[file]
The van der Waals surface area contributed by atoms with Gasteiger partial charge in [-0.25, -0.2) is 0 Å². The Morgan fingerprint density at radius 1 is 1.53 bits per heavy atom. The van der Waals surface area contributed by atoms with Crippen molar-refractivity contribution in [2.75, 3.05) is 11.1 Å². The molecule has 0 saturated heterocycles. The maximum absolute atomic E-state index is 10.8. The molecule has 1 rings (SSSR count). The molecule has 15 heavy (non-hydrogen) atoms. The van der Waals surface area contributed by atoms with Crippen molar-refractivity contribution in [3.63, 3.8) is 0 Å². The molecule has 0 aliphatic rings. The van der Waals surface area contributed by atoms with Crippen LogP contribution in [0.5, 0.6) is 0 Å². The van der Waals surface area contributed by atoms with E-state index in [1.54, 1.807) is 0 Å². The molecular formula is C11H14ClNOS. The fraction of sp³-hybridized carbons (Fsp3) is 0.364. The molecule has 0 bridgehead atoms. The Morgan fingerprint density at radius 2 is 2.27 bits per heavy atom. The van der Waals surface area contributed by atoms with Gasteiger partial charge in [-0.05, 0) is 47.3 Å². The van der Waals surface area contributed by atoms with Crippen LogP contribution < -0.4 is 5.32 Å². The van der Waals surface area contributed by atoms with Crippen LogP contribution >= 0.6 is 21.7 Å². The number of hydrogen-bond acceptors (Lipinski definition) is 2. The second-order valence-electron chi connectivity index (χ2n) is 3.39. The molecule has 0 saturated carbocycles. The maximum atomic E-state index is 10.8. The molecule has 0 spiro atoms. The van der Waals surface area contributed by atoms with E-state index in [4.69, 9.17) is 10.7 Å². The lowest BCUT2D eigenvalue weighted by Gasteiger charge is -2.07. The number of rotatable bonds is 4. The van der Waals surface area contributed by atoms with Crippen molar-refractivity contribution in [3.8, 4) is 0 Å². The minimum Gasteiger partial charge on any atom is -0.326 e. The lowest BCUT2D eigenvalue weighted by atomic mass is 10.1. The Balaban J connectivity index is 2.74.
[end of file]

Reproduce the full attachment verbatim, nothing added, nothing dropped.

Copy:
The van der Waals surface area contributed by atoms with Gasteiger partial charge in [-0.25, -0.2) is 0 Å². The Morgan fingerprint density at radius 1 is 1.53 bits per heavy atom. The van der Waals surface area contributed by atoms with Crippen molar-refractivity contribution in [2.75, 3.05) is 11.1 Å². The molecule has 0 saturated heterocycles. The maximum absolute atomic E-state index is 10.8. The molecule has 1 rings (SSSR count). The molecule has 15 heavy (non-hydrogen) atoms. The van der Waals surface area contributed by atoms with Crippen molar-refractivity contribution in [3.63, 3.8) is 0 Å². The molecule has 0 aliphatic rings. The van der Waals surface area contributed by atoms with Crippen LogP contribution in [0.5, 0.6) is 0 Å². The van der Waals surface area contributed by atoms with E-state index in [1.54, 1.807) is 0 Å². The molecular formula is C11H14ClNOS. The fraction of sp³-hybridized carbons (Fsp3) is 0.364. The molecule has 0 bridgehead atoms. The Morgan fingerprint density at radius 2 is 2.27 bits per heavy atom. The van der Waals surface area contributed by atoms with Gasteiger partial charge in [-0.05, 0) is 47.3 Å². The van der Waals surface area contributed by atoms with Crippen LogP contribution < -0.4 is 5.32 Å². The van der Waals surface area contributed by atoms with Crippen LogP contribution >= 0.6 is 21.7 Å². The number of hydrogen-bond acceptors (Lipinski definition) is 2. The second-order valence-electron chi connectivity index (χ2n) is 3.39. The molecule has 0 saturated carbocycles. The maximum atomic E-state index is 10.8. The molecule has 0 spiro atoms. The van der Waals surface area contributed by atoms with E-state index in [4.69, 9.17) is 10.7 Å². The lowest BCUT2D eigenvalue weighted by Gasteiger charge is -2.07. The number of rotatable bonds is 4. The van der Waals surface area contributed by atoms with Crippen molar-refractivity contribution in [3.8, 4) is 0 Å². The minimum Gasteiger partial charge on any atom is -0.326 e. The lowest BCUT2D eigenvalue weighted by atomic mass is 10.1. The Balaban J connectivity index is 2.74.